Guillaume Jacquemet studied biology at the Université de Reims Champagne-Ardenne in France, before joining the lab of Martin Humphries at the University of Manchester in 2008 as part of a Wellcome-funded four-year PhD studentship. There, he studied cell–matrix interactions and the integrin-mediated regulation of small GTPases. In 2014, Guillaume moved to Turku, Finland for his postdoc with Johanna Ivaska to work on the role of filopodia in cell migration and cancer cell invasion. He set up his own research group, the Cell Migration Lab, at Åbo Akademi University, Turku, in 2019, where in addition to investigating the molecular mechanisms of cancer metastasis and cell migration, he also develops deep-learning-based image analysis tools.

Guillaume Jacquemet

What inspired you to become a scientist?

I don't have a very special origin story; I liked science courses at school and, when planning to apply to universities, I was told that it would be easier to do research as a medical doctor. I therefore started in medical school but hated it and quit! I did like the molecular cell biology courses though, so that's what I went on to study next. I got to do some placements in research labs quite early on and really enjoyed working at the bench.

And how did you get interested in studying cell migration?

I think it had a lot to do with luck and being in the right place at the right time. In France, the labs I was doing internships in were studying cell migration, and once one of the PIs next door sent around information for applying to a Wellcome Trust PhD program in Manchester. I was lucky enough to get selected so I went to do my PhD there; one of the great things about this program was that I had the chance to do rotations in different labs and try out different projects before committing to working on cell–matrix interactions.

Could you tell us what are the main questions your lab is trying to answer just now?

We want to understand how cells, and specifically cancer cells, interact with their environments and how this regulates their function. We are especially interested in looking at cells during different steps of the metastatic cascade, and we mostly use microscopy to observe how they interact with other cells and the extracellular matrix as they migrate.

Your passion for microscopy will be quite obvious to anyone who visits your lab's website

Yes, and while we use other techniques as well – for example we do quite a bit of mass spectrometry – they somehow don't feel the same. It just doesn't give me the same satisfaction as when using microscopes to observe how cells behave.

On the image analysis side, there has been a recent revolution with the development of various deep-learning-based tools. How did you get involved with this field in the first place?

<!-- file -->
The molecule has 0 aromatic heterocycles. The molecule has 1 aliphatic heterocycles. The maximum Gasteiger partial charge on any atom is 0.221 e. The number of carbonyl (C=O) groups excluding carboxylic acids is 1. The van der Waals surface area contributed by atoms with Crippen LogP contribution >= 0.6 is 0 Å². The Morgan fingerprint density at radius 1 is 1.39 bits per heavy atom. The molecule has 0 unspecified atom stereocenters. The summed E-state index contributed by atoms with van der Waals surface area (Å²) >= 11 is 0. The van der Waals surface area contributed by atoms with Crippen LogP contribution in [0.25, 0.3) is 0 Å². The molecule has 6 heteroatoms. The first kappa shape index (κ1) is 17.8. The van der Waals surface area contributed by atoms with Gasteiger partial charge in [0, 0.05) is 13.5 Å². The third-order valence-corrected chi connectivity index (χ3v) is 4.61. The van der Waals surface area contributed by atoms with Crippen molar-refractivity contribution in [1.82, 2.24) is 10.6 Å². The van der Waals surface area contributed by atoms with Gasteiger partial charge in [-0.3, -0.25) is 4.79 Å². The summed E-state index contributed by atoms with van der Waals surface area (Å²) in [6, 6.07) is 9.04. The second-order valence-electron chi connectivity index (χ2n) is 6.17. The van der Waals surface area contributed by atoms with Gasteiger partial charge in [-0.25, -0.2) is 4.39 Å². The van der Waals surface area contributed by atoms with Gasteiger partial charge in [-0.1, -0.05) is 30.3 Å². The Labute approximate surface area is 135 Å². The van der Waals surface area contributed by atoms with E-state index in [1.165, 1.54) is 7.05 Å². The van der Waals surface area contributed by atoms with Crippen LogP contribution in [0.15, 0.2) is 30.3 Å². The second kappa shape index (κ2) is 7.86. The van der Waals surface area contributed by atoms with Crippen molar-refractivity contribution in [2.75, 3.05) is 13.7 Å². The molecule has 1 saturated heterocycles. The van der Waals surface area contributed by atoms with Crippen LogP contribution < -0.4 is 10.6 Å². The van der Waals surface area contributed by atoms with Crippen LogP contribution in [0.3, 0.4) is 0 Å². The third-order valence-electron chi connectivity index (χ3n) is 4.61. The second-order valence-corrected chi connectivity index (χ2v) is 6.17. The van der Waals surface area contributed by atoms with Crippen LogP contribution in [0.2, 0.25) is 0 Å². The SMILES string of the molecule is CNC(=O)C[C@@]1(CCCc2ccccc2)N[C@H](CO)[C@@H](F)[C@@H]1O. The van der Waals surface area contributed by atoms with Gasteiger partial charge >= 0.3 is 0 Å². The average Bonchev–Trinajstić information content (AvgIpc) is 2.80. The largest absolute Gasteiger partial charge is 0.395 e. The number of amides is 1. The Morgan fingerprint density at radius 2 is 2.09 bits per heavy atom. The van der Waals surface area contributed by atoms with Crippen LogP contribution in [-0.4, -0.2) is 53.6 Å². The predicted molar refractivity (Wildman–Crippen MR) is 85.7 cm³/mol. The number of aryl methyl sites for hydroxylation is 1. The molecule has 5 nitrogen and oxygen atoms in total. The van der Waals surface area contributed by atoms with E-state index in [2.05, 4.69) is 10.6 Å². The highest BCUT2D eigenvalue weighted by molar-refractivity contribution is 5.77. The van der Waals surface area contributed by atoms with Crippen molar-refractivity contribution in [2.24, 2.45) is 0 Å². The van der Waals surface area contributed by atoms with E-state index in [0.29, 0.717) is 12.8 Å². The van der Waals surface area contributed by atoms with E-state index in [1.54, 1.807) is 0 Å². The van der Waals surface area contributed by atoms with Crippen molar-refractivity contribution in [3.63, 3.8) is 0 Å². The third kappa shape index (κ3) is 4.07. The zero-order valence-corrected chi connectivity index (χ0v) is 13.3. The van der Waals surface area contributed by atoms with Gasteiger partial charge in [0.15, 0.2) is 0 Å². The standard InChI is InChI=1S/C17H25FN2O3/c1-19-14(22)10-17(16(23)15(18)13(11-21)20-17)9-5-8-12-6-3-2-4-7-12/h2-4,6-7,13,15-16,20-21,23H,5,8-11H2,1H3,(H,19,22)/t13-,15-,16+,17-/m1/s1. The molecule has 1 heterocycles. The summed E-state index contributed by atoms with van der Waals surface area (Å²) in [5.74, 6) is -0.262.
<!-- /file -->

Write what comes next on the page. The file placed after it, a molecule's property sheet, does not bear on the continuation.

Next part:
I was really fascinated by some of the early studies that came out; for instance, the original paper using AI to predict what fluorescence images would look like from brightfield images. We didn't really have time to play with this method, but then the really exciting Content Aware Image Restoration (CARE) paper came out about using deep learning to restore and improve microscopy images. I thought this is something we really need to apply to our work, as we do a lot of live microscopy where, because you have to be careful not to kill your sample with too much light, the images never look as good as with fixed samples. We did get a little bit stuck when trying to use this tool, and that's when we started collaborating with different people – and it kind of exploded from there!

Does this mean that now most of your projects use deep-learning-based tools?

Yes, it's become very rare for us to have a project that doesn't involve, at one point or another, one of these tools – and the way they work is really a cell biologist's dream! Once you know how to train the tool, all you need to provide is representative data and an example of a result you want to get. So, rather than spending hours trying to optimize different ways of doing the analysis, you let the computer sort it out. We use tools such as Noise2Void, CARE, StarDist or cellpose for image segmentation and denoising live microscopy data, and now also have tools for automated tracking of cells in live imaging experiments – this is not only a time-saver, but in the past some of my colleagues actually got repetitive strain injuries from manual tracking because of the many hours of clicking a computer mouse.

Besides all these advantages, what are the main pitfalls researchers should consider when applying AI-based tools?